Still, there was much to commend on Street Fighting Years and its follow-up, Real Life, although See The Lights and Let There Be Love are hopelessly stodgy compared with much else here. Glittering Prize -Simple Minds -'81-'92, mercifully without new tracks or remixes, is a holding operation, no more, no less. It's hard to know which way Jim Kerr can turn now.



Glittering Prize 1981/92

David Stubbs - (UK)


This compilation album is fascinating in that it tracks the dramatic artistic decline (and parallel commercial rise) of one the most successful groups of the post-punk era. "Love Song", "Promised You A Miracle" and "Someone, Somewhere In Summertime" see Jim Kerr and co. teetering like a cat poised on a fence, their sound a skittering, graceful interplay of glittering keyboards and adrenaline guitars, with Kerr's lyrics epic yet ambivalent on top. Then around the mid-1980s, Simple Minds fell from the fence into lumbering stadium rock rifferama. "Alive And Kicking" and "Sanctify Yourself" were big scarf-waving anthems but lacked the tantalising panache of their earlier work. As Jim Kerr sank further into megastardom, the music suffered further as he indulged in piously cumbersome ballads like "Belfast Child" and "Mandela Day". But while critics sighed, the Minds' audience swelled regardless--their "New Gold Dream" had come true.



Glittering Prize 1981/92 (UK)


Hey, admit it. You, like myself, probably remember Simple Minds mainly for "that song from The Breakfast Club - right? Sure, we all do! You'll be pleased to know that Don't You Forget About Me is included, as are other frequent airplay fliers Sanctify Yourself and Alive and Kicking, the latter of which has always bugged me because of the way Jim Kerr sings "aaaaaaah-live and kicking." It's a weird hangup, yes, but it's also an awkward emphasis on an unusual syllable! Overall, it's a good collection, including a lot of songs that casual listeners will find less familiar, but that's compilation albums for you.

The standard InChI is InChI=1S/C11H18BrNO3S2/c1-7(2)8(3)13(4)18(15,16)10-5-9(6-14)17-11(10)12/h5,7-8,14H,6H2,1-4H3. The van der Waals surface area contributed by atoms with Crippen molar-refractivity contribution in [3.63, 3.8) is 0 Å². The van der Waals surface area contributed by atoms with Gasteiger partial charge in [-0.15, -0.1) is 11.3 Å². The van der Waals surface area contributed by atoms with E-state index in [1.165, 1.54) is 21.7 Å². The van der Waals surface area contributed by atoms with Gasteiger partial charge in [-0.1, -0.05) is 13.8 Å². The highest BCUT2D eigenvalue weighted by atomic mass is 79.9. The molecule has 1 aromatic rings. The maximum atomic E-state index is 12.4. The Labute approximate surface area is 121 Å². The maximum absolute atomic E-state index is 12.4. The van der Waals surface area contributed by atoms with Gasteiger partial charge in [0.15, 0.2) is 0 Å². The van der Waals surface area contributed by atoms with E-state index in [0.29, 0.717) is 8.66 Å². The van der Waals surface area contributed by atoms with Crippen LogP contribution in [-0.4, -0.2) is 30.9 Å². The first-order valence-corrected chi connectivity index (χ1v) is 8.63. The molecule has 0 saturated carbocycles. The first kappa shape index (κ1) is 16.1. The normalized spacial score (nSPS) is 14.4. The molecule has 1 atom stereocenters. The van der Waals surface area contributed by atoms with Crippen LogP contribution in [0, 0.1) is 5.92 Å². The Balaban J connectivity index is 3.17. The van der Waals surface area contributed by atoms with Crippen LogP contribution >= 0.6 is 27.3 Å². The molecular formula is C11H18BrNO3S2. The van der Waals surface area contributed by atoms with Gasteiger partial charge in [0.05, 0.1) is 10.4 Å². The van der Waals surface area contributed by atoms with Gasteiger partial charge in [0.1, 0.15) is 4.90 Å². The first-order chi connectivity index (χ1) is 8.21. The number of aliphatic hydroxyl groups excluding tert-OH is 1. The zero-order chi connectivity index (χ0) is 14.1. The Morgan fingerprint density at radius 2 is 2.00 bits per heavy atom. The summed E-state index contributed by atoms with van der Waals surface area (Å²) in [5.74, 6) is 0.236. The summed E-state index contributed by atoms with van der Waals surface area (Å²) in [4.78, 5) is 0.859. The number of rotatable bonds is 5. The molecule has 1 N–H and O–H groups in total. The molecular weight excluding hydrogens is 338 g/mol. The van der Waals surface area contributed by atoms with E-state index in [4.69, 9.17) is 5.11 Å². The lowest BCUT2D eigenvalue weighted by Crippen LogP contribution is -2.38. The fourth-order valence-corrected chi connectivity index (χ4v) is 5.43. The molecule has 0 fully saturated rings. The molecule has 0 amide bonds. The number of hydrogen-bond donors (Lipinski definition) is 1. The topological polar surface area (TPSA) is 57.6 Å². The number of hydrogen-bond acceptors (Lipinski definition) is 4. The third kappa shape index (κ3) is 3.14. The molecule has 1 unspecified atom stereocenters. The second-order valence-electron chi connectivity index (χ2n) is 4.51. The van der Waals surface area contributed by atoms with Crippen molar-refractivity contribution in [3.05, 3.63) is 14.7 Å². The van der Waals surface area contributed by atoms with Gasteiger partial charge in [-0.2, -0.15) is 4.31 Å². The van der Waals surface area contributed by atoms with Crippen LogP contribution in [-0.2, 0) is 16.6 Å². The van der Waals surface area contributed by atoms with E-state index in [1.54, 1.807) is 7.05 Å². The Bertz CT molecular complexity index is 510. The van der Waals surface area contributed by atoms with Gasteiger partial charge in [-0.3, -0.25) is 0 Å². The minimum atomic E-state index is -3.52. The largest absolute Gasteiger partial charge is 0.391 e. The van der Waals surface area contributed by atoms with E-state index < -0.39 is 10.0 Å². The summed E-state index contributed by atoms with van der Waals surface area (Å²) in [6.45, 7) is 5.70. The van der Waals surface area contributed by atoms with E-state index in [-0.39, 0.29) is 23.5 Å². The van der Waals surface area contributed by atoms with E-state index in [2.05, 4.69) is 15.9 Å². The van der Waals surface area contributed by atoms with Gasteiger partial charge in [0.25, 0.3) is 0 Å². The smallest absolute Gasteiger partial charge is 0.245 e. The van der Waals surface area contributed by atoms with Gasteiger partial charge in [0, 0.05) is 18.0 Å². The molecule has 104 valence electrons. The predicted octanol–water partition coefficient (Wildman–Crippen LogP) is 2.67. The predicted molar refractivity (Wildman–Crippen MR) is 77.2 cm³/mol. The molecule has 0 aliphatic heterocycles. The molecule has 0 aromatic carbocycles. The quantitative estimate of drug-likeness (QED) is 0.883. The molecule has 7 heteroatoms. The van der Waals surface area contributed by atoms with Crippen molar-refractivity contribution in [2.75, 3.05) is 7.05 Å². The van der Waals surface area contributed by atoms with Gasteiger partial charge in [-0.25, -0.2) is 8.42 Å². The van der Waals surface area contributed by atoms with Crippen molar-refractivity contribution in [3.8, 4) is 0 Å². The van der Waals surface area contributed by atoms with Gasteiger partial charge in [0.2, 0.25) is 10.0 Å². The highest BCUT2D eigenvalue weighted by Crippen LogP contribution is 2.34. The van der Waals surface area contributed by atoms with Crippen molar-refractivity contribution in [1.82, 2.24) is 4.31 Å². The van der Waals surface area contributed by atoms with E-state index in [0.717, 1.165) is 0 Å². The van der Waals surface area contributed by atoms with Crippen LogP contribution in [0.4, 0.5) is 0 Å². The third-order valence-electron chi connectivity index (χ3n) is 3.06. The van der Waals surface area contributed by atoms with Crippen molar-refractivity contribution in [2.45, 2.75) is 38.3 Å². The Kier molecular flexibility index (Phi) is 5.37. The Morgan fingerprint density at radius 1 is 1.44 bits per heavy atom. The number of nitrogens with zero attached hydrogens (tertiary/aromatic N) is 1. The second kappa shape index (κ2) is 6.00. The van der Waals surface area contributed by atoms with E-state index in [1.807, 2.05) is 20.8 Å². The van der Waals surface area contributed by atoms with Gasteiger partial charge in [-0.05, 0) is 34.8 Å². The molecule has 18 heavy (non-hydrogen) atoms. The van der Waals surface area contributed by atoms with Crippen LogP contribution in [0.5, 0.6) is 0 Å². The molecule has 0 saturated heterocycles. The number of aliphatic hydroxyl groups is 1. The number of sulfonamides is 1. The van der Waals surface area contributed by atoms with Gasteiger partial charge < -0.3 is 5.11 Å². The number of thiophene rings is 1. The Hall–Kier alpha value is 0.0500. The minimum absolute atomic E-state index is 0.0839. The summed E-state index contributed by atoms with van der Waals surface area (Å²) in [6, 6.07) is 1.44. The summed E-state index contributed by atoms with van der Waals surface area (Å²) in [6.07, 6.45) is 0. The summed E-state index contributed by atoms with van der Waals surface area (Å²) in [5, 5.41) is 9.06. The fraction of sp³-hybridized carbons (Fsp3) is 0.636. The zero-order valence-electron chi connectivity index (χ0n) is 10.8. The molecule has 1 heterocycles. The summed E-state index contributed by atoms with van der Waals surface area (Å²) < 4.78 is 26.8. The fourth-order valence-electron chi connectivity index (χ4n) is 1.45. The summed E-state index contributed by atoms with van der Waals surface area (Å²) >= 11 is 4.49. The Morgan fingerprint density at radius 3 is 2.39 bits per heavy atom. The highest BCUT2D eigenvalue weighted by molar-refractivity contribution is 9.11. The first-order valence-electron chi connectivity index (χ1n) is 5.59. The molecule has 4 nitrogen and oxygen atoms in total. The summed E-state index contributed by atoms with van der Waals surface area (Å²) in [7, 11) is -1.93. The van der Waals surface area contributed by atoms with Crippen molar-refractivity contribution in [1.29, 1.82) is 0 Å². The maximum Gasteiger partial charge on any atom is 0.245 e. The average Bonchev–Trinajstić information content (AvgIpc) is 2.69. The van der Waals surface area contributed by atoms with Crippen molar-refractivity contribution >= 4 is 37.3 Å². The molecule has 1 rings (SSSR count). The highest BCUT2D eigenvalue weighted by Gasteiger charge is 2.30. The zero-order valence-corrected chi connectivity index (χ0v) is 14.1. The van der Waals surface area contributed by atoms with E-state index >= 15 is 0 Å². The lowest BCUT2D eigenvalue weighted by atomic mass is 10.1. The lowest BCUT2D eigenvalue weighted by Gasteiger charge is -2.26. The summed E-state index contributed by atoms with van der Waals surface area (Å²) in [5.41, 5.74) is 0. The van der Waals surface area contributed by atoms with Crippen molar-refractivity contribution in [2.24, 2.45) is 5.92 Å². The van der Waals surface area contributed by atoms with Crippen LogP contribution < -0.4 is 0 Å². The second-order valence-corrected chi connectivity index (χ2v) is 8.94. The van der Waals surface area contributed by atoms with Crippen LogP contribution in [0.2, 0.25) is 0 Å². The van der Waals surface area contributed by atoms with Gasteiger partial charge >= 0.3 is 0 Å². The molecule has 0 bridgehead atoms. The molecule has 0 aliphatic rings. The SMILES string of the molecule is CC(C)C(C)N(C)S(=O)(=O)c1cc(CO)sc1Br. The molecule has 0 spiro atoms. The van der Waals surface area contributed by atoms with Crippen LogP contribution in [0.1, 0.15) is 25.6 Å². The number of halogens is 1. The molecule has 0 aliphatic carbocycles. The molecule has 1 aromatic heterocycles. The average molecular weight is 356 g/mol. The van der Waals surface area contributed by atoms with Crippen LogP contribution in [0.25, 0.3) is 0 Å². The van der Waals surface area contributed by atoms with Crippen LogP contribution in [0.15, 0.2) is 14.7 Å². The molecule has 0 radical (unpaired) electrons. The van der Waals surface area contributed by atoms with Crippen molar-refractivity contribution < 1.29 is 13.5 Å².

Glittering Prize 1981/92

Stephen Thomas Erlewine - CMJ New Music (US)


Glittering Prize falls short of being a true anthology of Simple Minds, eliminating many key tracks (not even "Glittering Prize," the song the album is named after, is included) and giving too much weight to the band's later years (an inexplicable three tracks from 1991's Real Life are included). Still, all the mid-'80s hits are here, including "(Don't You) Forget About Me," making its first appearance on a Simple Minds album, which will be enough for most casual fans.



Glittering Prize 1981/92



Simple Minds gave us the soundtrack to the 80's. With more albums you can poke a stick at, they filled our radios with nothing but, pure rock magic! Simple minds bounced to life with their first rhythm driving classic "love song", Reaching #17 in January 1982. They followed through with "Promised you a miracle", "Glittering prize", and "Someone, somewhere in summertime". And all that in 1982. With their impact on early eighties pop firmly consolidated, they continued with "Waterfront" in the Spring of 1983. In 1985 their chart blazing ride continued with "Don't You Forget About Me", and "Alive and kicking". In 1986 they had another three hits, "sanctify yourself", "All the things she said", and "Ghostdancing". By the end of 1991, they notched up more hits including "Belfast child", "Let there be love", and "See the lights". That reverberating Synth sound, unique to Simple Minds, gives their music that airy kind of feel. I love all these songs, and there all on this one great album.